9-19: Think of several (imaginative) ways in which you could use Night Goggles. ANSWER
This next image shows the view through a telescopic sight adapted to thermal infrared detection of a deer (whether this is a hunter's target or the subject of a naturalist's study is not known).
We can learn more about these diverse uses of thermography - especially the Night Vision mode - just by looking at some representative images. Let us turn first to energy budget assessments, in which both aerial and ground thermal scenes look for abnormalities in heat distribution. Start with this aerial scanner night view of a residential area.
The warmer areas are the river, particularly a light-toned plume that results from industrial fluids being dumped and a cooling pond that receives water from a nearby plant (warm signature). In the residential section, houses are cool but the streets display higher temperatures since they are asphalt covered (this black tar material absorbs solar energy during the day and re-radiates thermal energy at night).
The next scene is a colorized depiction of temperature variations in a series of homes and other buildings. The reds and white denote "hot spots" - either from small workshops or from individual houses in which excessive heat is being lost.
Heat variations abound in individual houses, as shown here:
At the street level, this night scene shows people, an auto, and houses in terms of relative hotness:
9-20: Note the house on the left, and particularly its roof. There are two bright pattern "hot spots" on or near the roof. What might they be? Account for the hot areas on the auto in the right part of the scene. ANSWER
Individuals in everyday clothing appear as distinct temperature variants. Their faces usually are warmer (reds) than their outside clothes (in cooler greens and blues):
The human body, unclothed, reveals surprising differences in temperature, much being normal but occasionally with areas whose thermal departure from the norm may have significant health implications. In this case, the small white area on the back is indicative of a potential problem.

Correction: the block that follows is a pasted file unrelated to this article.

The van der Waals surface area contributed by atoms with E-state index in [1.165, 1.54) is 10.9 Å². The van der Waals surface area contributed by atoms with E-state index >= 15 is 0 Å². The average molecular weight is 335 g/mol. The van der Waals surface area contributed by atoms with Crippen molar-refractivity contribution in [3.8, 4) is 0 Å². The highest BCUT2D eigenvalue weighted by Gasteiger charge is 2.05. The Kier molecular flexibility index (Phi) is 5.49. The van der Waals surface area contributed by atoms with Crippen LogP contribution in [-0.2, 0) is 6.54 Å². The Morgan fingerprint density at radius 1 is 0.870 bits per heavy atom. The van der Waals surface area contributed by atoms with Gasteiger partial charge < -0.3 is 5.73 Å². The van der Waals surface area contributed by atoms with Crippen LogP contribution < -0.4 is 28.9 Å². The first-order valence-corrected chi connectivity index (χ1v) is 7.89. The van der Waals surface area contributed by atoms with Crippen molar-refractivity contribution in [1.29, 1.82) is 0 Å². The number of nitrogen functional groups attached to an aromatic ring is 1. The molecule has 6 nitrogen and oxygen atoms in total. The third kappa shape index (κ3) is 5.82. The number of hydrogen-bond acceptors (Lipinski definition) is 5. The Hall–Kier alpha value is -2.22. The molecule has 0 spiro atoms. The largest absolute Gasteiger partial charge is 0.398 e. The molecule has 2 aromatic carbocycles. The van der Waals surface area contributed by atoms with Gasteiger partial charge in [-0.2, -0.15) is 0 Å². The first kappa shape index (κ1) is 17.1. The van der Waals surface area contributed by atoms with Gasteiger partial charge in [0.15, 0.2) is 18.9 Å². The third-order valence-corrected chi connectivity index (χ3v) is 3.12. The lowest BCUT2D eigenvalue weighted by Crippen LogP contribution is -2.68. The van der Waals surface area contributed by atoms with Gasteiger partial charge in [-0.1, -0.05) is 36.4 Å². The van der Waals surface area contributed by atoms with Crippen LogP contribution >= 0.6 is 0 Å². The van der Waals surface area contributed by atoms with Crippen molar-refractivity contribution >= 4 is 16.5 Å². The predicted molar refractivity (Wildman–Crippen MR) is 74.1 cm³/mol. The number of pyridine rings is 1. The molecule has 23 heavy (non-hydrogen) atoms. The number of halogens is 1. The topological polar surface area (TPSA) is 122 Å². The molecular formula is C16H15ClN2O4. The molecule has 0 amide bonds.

Individual inanimate objects experience temperature differences as they operate. Two examples will suffice. First, peruse this thermogram (another word for thermal image) of a motor doing its thing.
And, consider the heat distribution within this pipe fitting:
Returning to a space theme, here is a thermal snapshot of the Space Shuttle as it landed at Cape Canaveral.
9-21: Explain the two larger areas of warmer temperatures on the Shuttle. ANSWER
Finally, let's take a quick peek at one aspect of military use - here the appearance of a tank and a supply truck operating actively during maneuvers.
9-22: Here is a final question designed to test your powers of observation and reasoning: Two and a half years after the Shuttle Columbia disaster, Discovery (Mission STS-114) successfully returned to space for a two weeks mission. It landed late night (pre-dawn) at the Edwards Air Force Base in California. The left image below is an IR camera view just before touchdown. There seems to be a bright light in the Shuttle's nose. Using knowledge gained in this Section, what really is this glow. A ground picture of the Shuttle on the right affords a key clue.ANSWER
We can safely conclude from this review that thermal imagery opens new vistas in seeing the Earth's surface in a way largely unfamiliar to our experience. Thermal sensing is a versatile way to detect and identify features, using properties we seldom sense directly - certainly not with our eyes. There are two other kinds of thermal images lightly considered in this section: views of people and action imaged by "night vision" methods (a variant was amazingly presented as targets in Iraq during the 1991 Gulf War); and views of heat concentrating or escaping around a home being surveyed by thermal scanners for heat leaks. Hot stuff, eh!